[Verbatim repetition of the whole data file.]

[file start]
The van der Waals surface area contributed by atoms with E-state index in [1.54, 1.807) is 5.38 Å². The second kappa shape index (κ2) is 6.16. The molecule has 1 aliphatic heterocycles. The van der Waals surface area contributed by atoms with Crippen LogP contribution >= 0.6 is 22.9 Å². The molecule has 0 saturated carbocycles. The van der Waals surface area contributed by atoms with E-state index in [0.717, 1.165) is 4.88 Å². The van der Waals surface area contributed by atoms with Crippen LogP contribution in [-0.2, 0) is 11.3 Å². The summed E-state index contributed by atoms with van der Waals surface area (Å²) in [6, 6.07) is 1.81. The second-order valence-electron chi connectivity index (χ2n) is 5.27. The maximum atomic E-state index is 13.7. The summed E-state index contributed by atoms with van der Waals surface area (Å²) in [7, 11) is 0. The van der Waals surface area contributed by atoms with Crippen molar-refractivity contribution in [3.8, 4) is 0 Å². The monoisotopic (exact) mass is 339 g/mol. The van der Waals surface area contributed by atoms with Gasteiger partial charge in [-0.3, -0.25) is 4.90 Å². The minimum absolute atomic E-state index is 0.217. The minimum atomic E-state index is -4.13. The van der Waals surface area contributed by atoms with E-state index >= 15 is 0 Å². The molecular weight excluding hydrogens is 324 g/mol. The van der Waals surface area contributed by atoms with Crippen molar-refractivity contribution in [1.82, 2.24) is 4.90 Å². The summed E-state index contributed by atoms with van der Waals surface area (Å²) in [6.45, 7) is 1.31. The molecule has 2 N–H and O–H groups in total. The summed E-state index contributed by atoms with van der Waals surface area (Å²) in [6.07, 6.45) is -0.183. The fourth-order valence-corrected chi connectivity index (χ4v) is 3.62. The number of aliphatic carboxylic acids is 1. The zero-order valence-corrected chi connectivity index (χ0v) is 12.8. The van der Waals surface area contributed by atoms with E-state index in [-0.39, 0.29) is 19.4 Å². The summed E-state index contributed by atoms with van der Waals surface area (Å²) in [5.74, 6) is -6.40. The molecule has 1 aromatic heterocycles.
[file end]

The van der Waals surface area contributed by atoms with E-state index in [1.54, 1.807) is 5.38 Å². The second kappa shape index (κ2) is 6.16. The molecule has 1 aliphatic heterocycles. The van der Waals surface area contributed by atoms with Crippen LogP contribution >= 0.6 is 22.9 Å². The molecule has 0 saturated carbocycles. The van der Waals surface area contributed by atoms with E-state index in [0.717, 1.165) is 4.88 Å². The van der Waals surface area contributed by atoms with Crippen LogP contribution in [-0.2, 0) is 11.3 Å². The summed E-state index contributed by atoms with van der Waals surface area (Å²) in [6, 6.07) is 1.81. The second-order valence-electron chi connectivity index (χ2n) is 5.27. The maximum atomic E-state index is 13.7. The summed E-state index contributed by atoms with van der Waals surface area (Å²) in [7, 11) is 0. The van der Waals surface area contributed by atoms with Crippen molar-refractivity contribution in [3.8, 4) is 0 Å². The monoisotopic (exact) mass is 339 g/mol. The van der Waals surface area contributed by atoms with Gasteiger partial charge in [-0.3, -0.25) is 4.90 Å². The minimum absolute atomic E-state index is 0.217. The minimum atomic E-state index is -4.13. The van der Waals surface area contributed by atoms with E-state index >= 15 is 0 Å². The molecular weight excluding hydrogens is 324 g/mol. The van der Waals surface area contributed by atoms with Crippen molar-refractivity contribution in [1.82, 2.24) is 4.90 Å². The summed E-state index contributed by atoms with van der Waals surface area (Å²) in [6.45, 7) is 1.31. The molecule has 2 N–H and O–H groups in total. The summed E-state index contributed by atoms with van der Waals surface area (Å²) in [6.07, 6.45) is -0.183. The fourth-order valence-corrected chi connectivity index (χ4v) is 3.62. The number of aliphatic carboxylic acids is 1. The zero-order valence-corrected chi connectivity index (χ0v) is 12.8. The van der Waals surface area contributed by atoms with E-state index in [-0.39, 0.29) is 19.4 Å². The summed E-state index contributed by atoms with van der Waals surface area (Å²) in [5.74, 6) is -6.40. The molecule has 1 aromatic heterocycles.